Peterʼs stories  make  Jan afraid  of ghosts
b. PeterCauser beangstigt JanExp met zijn verhalenCause (*voor spokenSubjM).
  Peter frightens  Jan  with his stories     of ghosts
b'. Peters verhalenCause beangstigen JanExp (*voor spokenSubjM).
  Peterʼs stories  frighten  Jan     of ghosts

Perhaps we can even generalize this and claim that causative psych-verbs cannot occur with any object (subject matter/target) of emotion. If so, the verb interesseren'to interest' is an exception to the general rule, given that it seems to allow a voor-PP expressing the target of emotion.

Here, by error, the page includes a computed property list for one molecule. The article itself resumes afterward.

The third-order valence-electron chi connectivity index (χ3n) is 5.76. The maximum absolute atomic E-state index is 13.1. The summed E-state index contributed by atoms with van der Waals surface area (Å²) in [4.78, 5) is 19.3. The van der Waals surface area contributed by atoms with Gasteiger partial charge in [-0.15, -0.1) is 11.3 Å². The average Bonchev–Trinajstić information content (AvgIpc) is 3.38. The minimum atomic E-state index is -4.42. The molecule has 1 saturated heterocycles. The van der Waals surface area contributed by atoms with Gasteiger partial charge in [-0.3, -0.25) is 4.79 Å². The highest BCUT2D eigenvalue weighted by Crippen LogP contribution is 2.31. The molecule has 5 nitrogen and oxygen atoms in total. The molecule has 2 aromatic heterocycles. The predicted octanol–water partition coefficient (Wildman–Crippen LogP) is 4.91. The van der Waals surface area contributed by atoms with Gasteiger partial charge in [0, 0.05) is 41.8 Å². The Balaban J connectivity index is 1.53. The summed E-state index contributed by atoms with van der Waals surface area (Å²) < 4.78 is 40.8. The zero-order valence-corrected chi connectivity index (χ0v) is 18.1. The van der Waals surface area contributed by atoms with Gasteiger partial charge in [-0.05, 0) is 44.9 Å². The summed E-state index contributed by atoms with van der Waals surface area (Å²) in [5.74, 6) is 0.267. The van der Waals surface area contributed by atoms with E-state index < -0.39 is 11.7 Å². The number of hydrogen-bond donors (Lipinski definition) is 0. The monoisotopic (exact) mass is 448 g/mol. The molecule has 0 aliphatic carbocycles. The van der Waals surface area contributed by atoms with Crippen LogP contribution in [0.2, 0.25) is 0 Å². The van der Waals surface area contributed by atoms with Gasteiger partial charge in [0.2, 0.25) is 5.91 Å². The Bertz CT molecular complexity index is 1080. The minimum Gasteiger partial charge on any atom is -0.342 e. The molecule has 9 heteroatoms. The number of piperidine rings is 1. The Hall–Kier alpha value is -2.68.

465
PeterCauser/het verhaalCause interesseerde JanExp voor dat onderwerpTarget.
  Peter/the story  interested  Jan  for that topic
'Peter/the story interested the boys in that topic.'

Note in this connection that Pesetsky (1995: 61/283) claims that causative psych-verbs with a particle are able to select an object of emotion in English, whereas in Dutch this seems to be completely excluded. This can be seen by comparing the Dutch examples in (466) to their English renderings in the primed examples, which Pesetsky gives as fully acceptable.

466
a. Het nieuws vrolijkte Sue op (*over haar toestand).
  the news  cheered  Sue up     about her plight
a'. The news cheered Sue up about her plight.
b. De lezingen wonden Bill op (*over klassieke muziek).
  the lectures  turned  Bill on     about classical music
b'. The lectures turned Bill on to classical music.
[+]  B.  The verb is possibly a derived form